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Paul Sparkes: Briny, motley extracts

Sailing ships have evolved over the history of man's travels on the deep.
Sailing ships have evolved over the history of man's travels on the deep.

“THAT EVENING at sundown, Capt. Alfordson ordered preparations made to commit the body of their late comrade to its last resting place. All the watches were instructed to be present ... with bowed heads the ship,s company recited the Lord’s Prayer for the repose of the soul of the departed one. At a signal from Capt. Alfordson, Mr. Langford tilted the plank and the body slipped from under the covering flag. There was a splash and the body was lost from view. It was a sad moment ... but with the ship travelling before a strong breeze, the place of his burial was quickly lost sight of.”

(From P.J. Wakeham’s “The Royal Impostor”, a story based on Englishman George Langford, a pirate who frequented Newfoundland waters in the process of building his dishonourable career. Published 1960.)

“THE SAME MUNDAY NIGHT about twelve of the clock, or not long after, the frigate being ahead of us in the Golden Hind, suddenly her lights were out, whereof as it were in a moment, we lost the sight, and withal our watch cried, “the General was cast away,” which was too true. For in that moment the frigate was devoured and swallowed up of the Sea. Yet still we looked out all that night, and ever after until we arrived upon the coast of England.”

Submitted Trading ship of the 14th to 15th centuries. From the Nestle sticker album “Wonders of the World”, 1933.

(Edward Hale, “The Death of Sir Humphrey Gilbert”, from Hakluyt’s Voyages; September 1583, off  the Azores).

“PHANTOM ISLANDS of the Atlantic”, by Donald S. Johnson and published by Goose Lane Editions in 1994, is still available online (used or new). Visit BookFinder and when inputting author and book title in this site’s search window, be sure to include the ISBN 0-86492-149-7. The book, in one part, relates the story of the Isle of Demons - “of the many islands scattered across the Atlantic Ocean and now lost to memory ... one of the most intriguing.” The Island was said to have been located “at the bleak and savage northern extremity of Newfoundland”. The author says that although it may well be a figment of imagination, several 16th century voyagers claim to have seen it.

“ON ARRIVING, CABOT and his men did all the right things. Carefully choosing a suitable site for a landfall, they planted the Christian cross on the foreshore, accompanied by the flags of King Henry VII of England and Pope Alexander VI. Although they had no clear sighting of any inhabitants, several telltale signs, including the remains of a fire left them in no doubt that there were living human beings very close by.”

(From “John Cabot and the Matthew” by Ian Wilson, 1996; Breakwater. Still readily available. — See reference above to online purchasing). ISBN 1-55081-131-2. A beautifully produced and very readable soft-cover book (72 pages) and should be in your home library.

IN LATE AUGUST 1497, a Venetian merchant residing in London wrote to his brother in Venice, “Our Venetian who went with one Bristol ship to find new islands, has returned and says that he found 700 leagues from here a continent which is the country of Gram Cham. He sailed along the coast for 300 leagues, landed, and found no one, but brought back snares for game and a netting-needle. He was three months on his voyage. The tides there were feeble.”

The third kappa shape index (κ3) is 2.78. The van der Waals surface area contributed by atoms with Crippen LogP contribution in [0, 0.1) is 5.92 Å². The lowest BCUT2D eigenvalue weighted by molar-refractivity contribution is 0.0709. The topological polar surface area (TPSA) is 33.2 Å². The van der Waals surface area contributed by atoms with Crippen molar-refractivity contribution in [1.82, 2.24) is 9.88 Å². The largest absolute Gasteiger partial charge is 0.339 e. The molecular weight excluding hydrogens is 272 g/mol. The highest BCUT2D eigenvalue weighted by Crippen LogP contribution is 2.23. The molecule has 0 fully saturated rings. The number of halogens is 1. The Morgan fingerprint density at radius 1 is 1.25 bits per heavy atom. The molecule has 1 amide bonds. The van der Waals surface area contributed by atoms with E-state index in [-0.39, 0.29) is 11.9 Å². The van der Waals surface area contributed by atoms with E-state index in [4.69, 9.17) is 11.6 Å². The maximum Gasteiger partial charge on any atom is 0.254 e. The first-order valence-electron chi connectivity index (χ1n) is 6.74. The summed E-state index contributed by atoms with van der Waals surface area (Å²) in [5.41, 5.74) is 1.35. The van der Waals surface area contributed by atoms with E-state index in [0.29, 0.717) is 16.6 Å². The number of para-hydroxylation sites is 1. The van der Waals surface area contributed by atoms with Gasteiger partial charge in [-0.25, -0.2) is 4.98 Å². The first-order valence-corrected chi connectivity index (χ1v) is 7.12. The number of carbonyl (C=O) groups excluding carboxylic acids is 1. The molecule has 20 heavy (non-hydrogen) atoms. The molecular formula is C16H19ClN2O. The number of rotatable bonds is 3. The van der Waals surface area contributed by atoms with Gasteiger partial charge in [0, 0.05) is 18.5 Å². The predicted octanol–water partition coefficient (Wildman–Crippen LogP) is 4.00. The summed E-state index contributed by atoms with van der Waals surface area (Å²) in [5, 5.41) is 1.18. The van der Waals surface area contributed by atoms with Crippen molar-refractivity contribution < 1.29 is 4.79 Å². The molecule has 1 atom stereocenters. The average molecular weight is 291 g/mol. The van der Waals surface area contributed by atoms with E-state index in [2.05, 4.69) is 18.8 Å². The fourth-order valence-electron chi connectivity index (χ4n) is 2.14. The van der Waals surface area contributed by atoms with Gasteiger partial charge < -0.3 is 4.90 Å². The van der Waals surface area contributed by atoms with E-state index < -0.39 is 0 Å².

(From “A Historical Geography of the British Colonies; Vol. V, Part IV, Newfoundland,” by John Davenport Rogers; published 1911).

IN 1872 THE SEALER COMMODORE was stuck in ice, in White Bay. But it was a fortuitous event for the main patch (of seals) was near at hand. “As far as the eye could see, from right under the jib boom, the patch stretched for miles in every direction,” wrote Michael Harrington in his Goin’ To The Ice”, 1986. The men killed seals all day on March 17th   tossing them aboard the vessel. “But in the early dawn of March 18th one of the worst blizzards they had ever experienced began. On shore people perished travelling from one settlement to another. But the seals were there and it was now or never.” the work continued. By April 19th back home at Harbour Grace, Commodore had finished discharging. The total value of her trip was $95,000 representing a huge cargo for a ship of 290 tonnes.

Submitted Trading ship of the 14th to 15th centuries. From the Nestle sticker album “Wonders of the World”, 1933.

REMOTE? AUSTERE? Extract from a book auction site, which I encountered this month: “Rockwell Kent (1882-1971) American artist, illustrator and author. He studied with the influential painters and theorists of his day. A transcendentalist and mystic, Kent painted remote and austere lands, including Newfoundland (1914-15), Tierra del Fuego (1922-23), and Greenland (1929; 1931-32; 1934-35).” - From East Coast Book, Maine.

“IN SEALING, fortunes have been made. Towns have been built and flourished with the dollars that the wooden fleets of old brought from the ice fields. They have decayed since steel and steam ruined their invested capital and built up the fleet of the merchants of St. John’s. Men no longer take ship in their own harbours, but follow their captains to the metropolis to serve under them or where they may.”

(Rockwell Kent, writing in his 1930 book “N by E: a record of expeditioning north-by-east across Baffin Bay and beyond”).

Paul Sparkes is a longtime journalist intrigued by the history of Newfoundland and Labrador. E-mail:  psparkes@thetelegram.com.

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